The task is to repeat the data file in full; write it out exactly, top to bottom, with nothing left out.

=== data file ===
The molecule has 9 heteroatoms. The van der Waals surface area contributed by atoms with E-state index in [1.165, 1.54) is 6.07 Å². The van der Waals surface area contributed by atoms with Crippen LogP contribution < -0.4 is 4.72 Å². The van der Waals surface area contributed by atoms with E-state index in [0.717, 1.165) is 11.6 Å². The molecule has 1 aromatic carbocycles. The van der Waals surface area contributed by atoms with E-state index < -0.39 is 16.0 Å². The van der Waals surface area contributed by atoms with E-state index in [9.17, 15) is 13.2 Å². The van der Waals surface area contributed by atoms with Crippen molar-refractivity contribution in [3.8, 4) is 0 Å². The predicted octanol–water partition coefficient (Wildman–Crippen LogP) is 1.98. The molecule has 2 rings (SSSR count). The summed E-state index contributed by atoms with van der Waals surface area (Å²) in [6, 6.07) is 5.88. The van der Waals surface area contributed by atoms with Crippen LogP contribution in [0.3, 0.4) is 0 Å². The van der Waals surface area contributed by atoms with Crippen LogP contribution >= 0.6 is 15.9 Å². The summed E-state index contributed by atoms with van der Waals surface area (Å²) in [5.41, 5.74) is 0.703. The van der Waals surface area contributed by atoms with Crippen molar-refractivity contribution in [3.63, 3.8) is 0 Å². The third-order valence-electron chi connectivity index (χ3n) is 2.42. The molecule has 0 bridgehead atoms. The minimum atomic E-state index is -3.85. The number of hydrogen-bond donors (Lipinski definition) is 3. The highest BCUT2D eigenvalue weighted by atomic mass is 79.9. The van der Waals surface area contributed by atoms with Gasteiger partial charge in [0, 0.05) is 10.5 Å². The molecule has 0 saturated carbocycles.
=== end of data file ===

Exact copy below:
The molecule has 9 heteroatoms. The van der Waals surface area contributed by atoms with E-state index in [1.165, 1.54) is 6.07 Å². The van der Waals surface area contributed by atoms with Crippen LogP contribution < -0.4 is 4.72 Å². The van der Waals surface area contributed by atoms with E-state index in [0.717, 1.165) is 11.6 Å². The molecule has 1 aromatic carbocycles. The van der Waals surface area contributed by atoms with E-state index < -0.39 is 16.0 Å². The van der Waals surface area contributed by atoms with E-state index in [9.17, 15) is 13.2 Å². The van der Waals surface area contributed by atoms with Crippen molar-refractivity contribution in [3.8, 4) is 0 Å². The predicted octanol–water partition coefficient (Wildman–Crippen LogP) is 1.98. The molecule has 2 rings (SSSR count). The summed E-state index contributed by atoms with van der Waals surface area (Å²) in [6, 6.07) is 5.88. The van der Waals surface area contributed by atoms with Crippen LogP contribution in [0.3, 0.4) is 0 Å². The van der Waals surface area contributed by atoms with Crippen LogP contribution >= 0.6 is 15.9 Å². The summed E-state index contributed by atoms with van der Waals surface area (Å²) in [5.41, 5.74) is 0.703. The van der Waals surface area contributed by atoms with Crippen molar-refractivity contribution in [3.63, 3.8) is 0 Å². The third-order valence-electron chi connectivity index (χ3n) is 2.42. The molecule has 0 bridgehead atoms. The minimum atomic E-state index is -3.85. The number of hydrogen-bond donors (Lipinski definition) is 3. The highest BCUT2D eigenvalue weighted by atomic mass is 79.9. The van der Waals surface area contributed by atoms with Gasteiger partial charge in [0, 0.05) is 10.5 Å². The molecule has 0 saturated carbocycles.